Especially in another one of the Homestead gymnasts-turned-track-athletes. Monica Caputa earned her fourth straight berth to the state meet with a victory in the high jump. Caputa has twice advanced in the long jump, once in the triple jump and now in the high jump.
"I just think gymnastics as a whole turns you into a more well-rounded athlete," said Caputa. "Makes you a better track athlete."
"We're just a group of people who train together (almost all year-around) and we've become very close," added Tracy. "It's just nice to be here together. Nice to help the team succeed as best as possible."
One of the best stories of the day came from Homestead boys triple and high jump state qualifier Blake Leeson, who a year ago was in a cast after a disastrous accident on a bike too small for him left him with a 75 percent tear in one of his achilles tendons (he has a large bump of scar tissue as a reminder).
But the volleyball star, who is headed to Ohio State, did not pout or feel sorry for himself.
"Three-hundred sixty-five days ago, he couldn't even walk," said his jumps coach, Benson. "Most of his achilles was gone, but he did a really good job in summer of working with (Homestead head coach Todd) Brawner on getting his strength back. He kept at it and worked hard on his weaknesses."
"The goal was to get back back in time for volleyball in the fall, and I got back in time," said Leeson. "After getting injured like that, I'm absoluterly thrilled to be going to state. I didn't think I'd be here, but here I am."
A bit like Strehlow, Leeson also epitomized the camaraderie and good sportsmanship that is often part and parcel of track. He lost out in the high jump in a spirited competition to North Shore rival Rhashad Gray of Bay, who he battled intensely in league meets throughout the regular season.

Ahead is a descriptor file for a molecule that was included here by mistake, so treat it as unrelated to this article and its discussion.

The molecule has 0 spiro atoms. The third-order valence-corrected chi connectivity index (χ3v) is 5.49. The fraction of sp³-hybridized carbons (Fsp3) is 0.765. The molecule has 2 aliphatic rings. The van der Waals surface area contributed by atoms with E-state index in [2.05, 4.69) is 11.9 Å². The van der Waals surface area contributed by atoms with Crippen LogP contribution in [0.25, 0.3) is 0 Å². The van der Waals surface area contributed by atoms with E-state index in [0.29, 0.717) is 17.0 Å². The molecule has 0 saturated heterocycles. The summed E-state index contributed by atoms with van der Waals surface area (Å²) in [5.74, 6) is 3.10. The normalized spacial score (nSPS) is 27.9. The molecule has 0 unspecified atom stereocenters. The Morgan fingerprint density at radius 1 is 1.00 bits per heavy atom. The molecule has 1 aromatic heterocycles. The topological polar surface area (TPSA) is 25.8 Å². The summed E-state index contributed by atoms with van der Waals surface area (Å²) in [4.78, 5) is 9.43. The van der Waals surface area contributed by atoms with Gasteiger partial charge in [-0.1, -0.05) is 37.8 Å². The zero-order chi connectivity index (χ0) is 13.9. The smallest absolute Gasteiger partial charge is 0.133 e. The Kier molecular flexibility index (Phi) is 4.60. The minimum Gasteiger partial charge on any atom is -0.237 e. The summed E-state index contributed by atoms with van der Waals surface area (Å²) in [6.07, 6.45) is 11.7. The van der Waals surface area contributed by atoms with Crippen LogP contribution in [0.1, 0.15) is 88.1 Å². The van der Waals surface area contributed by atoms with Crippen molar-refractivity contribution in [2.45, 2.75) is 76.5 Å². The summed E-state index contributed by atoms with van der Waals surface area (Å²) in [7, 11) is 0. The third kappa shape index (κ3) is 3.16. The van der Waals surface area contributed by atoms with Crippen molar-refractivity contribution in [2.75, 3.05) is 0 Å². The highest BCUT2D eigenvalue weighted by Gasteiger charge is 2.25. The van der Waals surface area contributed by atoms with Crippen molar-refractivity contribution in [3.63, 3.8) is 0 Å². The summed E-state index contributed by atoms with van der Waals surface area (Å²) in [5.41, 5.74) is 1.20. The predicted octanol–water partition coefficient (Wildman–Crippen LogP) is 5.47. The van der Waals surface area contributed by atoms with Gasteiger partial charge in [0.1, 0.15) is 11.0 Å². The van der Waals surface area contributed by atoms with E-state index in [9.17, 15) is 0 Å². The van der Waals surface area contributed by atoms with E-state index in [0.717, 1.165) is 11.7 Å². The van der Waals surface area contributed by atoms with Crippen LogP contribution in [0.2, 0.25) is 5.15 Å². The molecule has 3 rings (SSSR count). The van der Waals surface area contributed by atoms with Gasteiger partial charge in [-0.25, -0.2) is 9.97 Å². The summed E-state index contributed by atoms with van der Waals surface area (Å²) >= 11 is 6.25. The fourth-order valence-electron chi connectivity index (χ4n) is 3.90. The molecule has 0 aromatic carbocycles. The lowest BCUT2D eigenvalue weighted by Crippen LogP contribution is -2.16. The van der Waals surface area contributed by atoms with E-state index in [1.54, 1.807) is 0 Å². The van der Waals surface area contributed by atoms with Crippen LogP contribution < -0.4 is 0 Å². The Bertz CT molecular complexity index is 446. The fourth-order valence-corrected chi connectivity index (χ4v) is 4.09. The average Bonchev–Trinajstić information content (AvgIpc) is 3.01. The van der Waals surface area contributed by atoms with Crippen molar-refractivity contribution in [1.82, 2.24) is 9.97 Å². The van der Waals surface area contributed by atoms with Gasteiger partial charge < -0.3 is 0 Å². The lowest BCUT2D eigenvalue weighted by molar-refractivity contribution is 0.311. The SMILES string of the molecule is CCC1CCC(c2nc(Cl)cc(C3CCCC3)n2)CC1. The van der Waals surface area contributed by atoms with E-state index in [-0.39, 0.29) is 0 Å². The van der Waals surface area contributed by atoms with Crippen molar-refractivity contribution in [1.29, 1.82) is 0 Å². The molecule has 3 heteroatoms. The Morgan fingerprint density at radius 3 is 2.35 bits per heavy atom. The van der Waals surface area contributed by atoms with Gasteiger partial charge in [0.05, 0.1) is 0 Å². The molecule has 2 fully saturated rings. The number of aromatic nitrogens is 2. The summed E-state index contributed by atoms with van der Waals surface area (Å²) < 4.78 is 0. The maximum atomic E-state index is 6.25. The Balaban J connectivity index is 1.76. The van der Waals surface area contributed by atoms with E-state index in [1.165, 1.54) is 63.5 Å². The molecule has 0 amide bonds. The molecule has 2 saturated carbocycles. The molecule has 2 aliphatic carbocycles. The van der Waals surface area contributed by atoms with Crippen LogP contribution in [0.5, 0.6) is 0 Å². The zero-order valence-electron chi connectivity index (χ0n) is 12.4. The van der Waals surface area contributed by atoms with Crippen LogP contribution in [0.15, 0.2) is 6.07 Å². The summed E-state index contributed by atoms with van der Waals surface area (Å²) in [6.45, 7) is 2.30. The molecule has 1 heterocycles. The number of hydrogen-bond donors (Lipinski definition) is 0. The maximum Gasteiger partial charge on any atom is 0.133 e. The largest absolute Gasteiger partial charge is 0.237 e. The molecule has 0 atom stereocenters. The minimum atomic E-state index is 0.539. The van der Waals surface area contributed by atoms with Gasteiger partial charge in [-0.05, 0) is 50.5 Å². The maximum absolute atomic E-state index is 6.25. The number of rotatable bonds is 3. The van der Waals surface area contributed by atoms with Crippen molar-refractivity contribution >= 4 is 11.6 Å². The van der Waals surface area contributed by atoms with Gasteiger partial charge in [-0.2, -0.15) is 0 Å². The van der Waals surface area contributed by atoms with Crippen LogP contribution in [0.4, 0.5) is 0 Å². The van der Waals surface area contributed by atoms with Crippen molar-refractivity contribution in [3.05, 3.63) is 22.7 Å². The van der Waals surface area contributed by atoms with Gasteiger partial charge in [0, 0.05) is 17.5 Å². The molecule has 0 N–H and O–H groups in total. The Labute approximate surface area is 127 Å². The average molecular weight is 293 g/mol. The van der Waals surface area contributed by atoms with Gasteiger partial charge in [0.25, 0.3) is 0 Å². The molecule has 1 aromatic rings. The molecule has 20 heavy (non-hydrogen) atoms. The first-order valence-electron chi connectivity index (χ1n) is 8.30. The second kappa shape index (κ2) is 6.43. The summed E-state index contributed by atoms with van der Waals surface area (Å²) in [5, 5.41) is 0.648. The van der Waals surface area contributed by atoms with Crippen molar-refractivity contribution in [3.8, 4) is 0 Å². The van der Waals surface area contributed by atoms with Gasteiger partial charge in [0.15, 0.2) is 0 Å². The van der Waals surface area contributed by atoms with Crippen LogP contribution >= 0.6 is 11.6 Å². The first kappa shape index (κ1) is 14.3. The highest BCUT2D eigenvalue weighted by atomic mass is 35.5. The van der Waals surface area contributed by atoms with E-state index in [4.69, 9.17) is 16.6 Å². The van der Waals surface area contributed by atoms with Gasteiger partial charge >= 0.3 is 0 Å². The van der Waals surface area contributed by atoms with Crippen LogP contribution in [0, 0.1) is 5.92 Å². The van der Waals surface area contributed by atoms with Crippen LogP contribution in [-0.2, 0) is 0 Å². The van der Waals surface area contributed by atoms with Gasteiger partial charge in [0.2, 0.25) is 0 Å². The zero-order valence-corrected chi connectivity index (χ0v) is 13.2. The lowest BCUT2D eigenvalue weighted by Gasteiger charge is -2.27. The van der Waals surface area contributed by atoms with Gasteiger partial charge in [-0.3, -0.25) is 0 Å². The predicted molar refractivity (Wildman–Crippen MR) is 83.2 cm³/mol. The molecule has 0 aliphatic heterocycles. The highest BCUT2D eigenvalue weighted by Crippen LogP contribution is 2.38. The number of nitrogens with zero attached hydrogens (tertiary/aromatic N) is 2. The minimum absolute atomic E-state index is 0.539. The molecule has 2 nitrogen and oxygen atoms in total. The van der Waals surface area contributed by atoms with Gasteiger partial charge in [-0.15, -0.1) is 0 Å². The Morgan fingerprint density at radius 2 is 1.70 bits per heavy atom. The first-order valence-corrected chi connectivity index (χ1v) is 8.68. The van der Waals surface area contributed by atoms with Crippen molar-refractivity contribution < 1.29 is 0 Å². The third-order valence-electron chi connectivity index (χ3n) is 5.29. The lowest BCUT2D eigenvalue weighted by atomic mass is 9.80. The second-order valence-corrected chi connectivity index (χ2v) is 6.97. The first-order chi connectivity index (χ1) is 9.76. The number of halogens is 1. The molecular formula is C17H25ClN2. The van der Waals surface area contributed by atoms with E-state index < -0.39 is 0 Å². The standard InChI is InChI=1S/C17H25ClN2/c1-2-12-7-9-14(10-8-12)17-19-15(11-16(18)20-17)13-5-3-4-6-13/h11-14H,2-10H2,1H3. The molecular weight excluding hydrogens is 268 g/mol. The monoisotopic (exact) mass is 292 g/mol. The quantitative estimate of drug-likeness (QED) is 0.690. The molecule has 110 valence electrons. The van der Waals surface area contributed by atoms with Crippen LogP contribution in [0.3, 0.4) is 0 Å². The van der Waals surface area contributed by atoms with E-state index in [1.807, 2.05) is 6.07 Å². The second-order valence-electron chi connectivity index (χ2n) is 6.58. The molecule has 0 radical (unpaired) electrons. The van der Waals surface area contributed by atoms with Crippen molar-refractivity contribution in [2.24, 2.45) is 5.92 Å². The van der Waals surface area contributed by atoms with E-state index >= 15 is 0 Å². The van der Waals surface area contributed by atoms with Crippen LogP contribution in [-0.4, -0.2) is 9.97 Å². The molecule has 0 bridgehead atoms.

He didn't hold a grudge.
"He and I went back and forth in the conference," said Leeson of Gray. "I love having Rhashad around. We're competitors and we go after each other all day long, but it's all just a really exciting experience and at the end of the day we're still friends and that's what it's all about."
Another story of redemption came in the boys 3,200 where Germantown's Trevor Becker earned his first state track berth. About an hour or so earlier in the day, he could be seen walking off the track frustrated after the 1,600, where despite a near-school record effort, he came in fourth, one spot from state.
But he choked off his ire, listened to his event coach and refocused, and despite a mistimed gun lap shot (it was a lap early), Becker still found a way to get to La Crosse with another personal best.
"My coach came up to me and said 'forget about it (the 1,600), go out and run mad and run smart,'" said Becker.
He did, even despite the official's error.
"I was tired and I didn't want to run another lap (after the mistake)," said Becker, "but I wanted to get to state more so I fought right through it. I feel so relieved right now. I get one more race (at state)."